There are two kinds of people whom the Hebrew Bible identifies with the word navi (נָבִיא) = prophet. These two types, I wrote in a post five years ago, are: “those who go into an altered state in order to experience God, and those who hear God whether they want to or not.”
You can click here to read that post: Haftarat Ki Tissa—1 Kings: Ecstatic versus Rational Prophets.
The haftarah reading for this week is a story in the first book of Kings about the prophet Elijah staging a contest between himself and the prophets of Baal to find out whose god is the real one. Elijah’s God wins by sending down fire to ignite the waterlogged sacrifice Elijah sets out on his altar. The priests of Baal get no such miracle, even though they work themselves into an ecstatic frenzy.
Most of the bible’s rational prophets, from Moses to Elijah to Zechariah, have an initial experience of God, and then keep on hearing from God for the rest of their lives—because God keeps on wanting them to communicate to the general population.
Abraham, in the book of Genesis, also has a number of rational conversations with God, including personal blessings, directives, and one prediction: that his descendants will be enslaved in a foreign land for 400 years, then go free with great wealth.1 But unlike later prophets, Abraham does not share this prediction with anyone else.
His son Isaac and his grandson Jacob also hear God giving them personal blessings.2 Jacob also receives divine information about what will happen in the future—but not until he is on his deathbed.
I noticed this week, as I approach the end of the book I am writing on moral psychology in Genesis, that Jacob delivers prophecies in two of his three deathbed scenes. In his first deathbed scene, Jacob makes Joseph swear to bury him in the family plot in Canaan. In his second deathbed scene, Jacob adopts Joseph’s two sons, Menasheh and Efrayim, by:
- declaring that they are now his (and will therefor get shares of his inheritance),
- symbolically hugging them to his knees, and
- giving them a formal blessing, with his hands resting on their heads.
His right hand is supposed to go on the head of the firstborn (Menasheh), but Jacob crosses his arms so that his right hand will be on Efrayim’s head.3 This bothers Joseph.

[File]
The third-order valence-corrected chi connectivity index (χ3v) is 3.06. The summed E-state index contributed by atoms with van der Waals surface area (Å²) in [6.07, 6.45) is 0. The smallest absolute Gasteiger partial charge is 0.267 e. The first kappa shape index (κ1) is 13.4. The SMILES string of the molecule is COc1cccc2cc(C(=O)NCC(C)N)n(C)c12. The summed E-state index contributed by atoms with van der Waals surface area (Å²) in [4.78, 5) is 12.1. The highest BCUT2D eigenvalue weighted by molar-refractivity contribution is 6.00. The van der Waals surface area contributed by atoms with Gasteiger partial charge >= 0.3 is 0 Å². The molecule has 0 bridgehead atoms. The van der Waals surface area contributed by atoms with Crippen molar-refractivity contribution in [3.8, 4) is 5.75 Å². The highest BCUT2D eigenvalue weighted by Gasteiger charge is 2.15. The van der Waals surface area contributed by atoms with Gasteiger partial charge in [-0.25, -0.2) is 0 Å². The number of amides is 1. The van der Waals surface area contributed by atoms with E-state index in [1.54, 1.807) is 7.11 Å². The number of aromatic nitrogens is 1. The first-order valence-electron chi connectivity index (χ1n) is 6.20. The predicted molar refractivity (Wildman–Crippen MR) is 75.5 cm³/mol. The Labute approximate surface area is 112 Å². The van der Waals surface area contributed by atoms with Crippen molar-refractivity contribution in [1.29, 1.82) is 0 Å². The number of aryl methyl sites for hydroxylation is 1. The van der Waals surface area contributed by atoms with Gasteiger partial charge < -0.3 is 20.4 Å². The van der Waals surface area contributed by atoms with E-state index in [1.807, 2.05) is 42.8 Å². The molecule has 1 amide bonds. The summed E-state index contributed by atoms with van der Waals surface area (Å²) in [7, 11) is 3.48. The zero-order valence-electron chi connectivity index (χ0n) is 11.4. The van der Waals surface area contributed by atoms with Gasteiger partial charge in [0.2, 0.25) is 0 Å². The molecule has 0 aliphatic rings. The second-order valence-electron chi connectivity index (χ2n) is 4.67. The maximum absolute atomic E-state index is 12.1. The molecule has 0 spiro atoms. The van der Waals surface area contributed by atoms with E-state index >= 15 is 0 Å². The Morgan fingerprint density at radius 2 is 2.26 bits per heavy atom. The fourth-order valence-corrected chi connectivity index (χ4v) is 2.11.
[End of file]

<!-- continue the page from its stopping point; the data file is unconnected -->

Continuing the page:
And Joseph said to his father: “Not thus, my father, because this one is the firstborn! Put your right hand on his head.” But his father refused to, and he said: “I know, my son, I know. He, too, will become a people, and he, too, will be great. However, his younger brother will be greater than he, and his descendants will be abundant enough to fill nations.” And he blessed them that day, saying: “By you [the people of] Israel will give blessings, saying: God will make you like Efrayim and Menasheh.” And he put Efrayim before Menasheh. (Genesis 48:18-20)
The author of Genesis knows that centuries later, the tribe of Efrayim would have more people than the tribe of Menasheh, and produce the kings of the northern kingdom of Israel. But how does Jacob know this? Because God has given him the gift of prophecy.
In his third deathbed scene, Jacob assembles his twelve sons for the purpose of telling them “what you will encounter in the afterward of the days”. (See my blog post Vayeilekh: The End of Days.) First Jacob brings up his son Reuben’s past crime of incest with his father’s concubine Bilhah, and says he will no longer take precedence as the firstborn.4 This seems to be a personal consequence for Reuben, but later in the bible the tribe of Reuben is sidelined as Efrayim becomes the dominant tribe of the northern kingdom.
Jacob then gives prophecies about what will happen in the distant future to the eponymous tribes of his remaining eleven sons. Some of Jacob’s prophetic poems include predictions that come true later in the bible; for example, the tribe of Judah does provide the kings of the southern Israelite kingdom, and the tribes of Shimon and Levi do not own territories of their own. Other prophecies apparently refer to stories that have been lost, and still mystify commentators.
When I read about how God drives some of the prophets to do their ordained work whether they wanted to or not, I think God is kind to Jacob by giving him prophecies to utter only at the end of his life.
- Genesis 15:13-16. I am not counting God’s statement that Sarah would conceive (Genesis 17:16 and 18:10), since it counts as either a personal blessing or a performative utterance (God being the opener of wombs).
- Isaac in Gen 26:2-4 and 26:24, Jacob in a dream in Gen 28:11-16 and directly in Gen 35:9-13.
- Genesis 48:14.
- Genesis 49:3-4.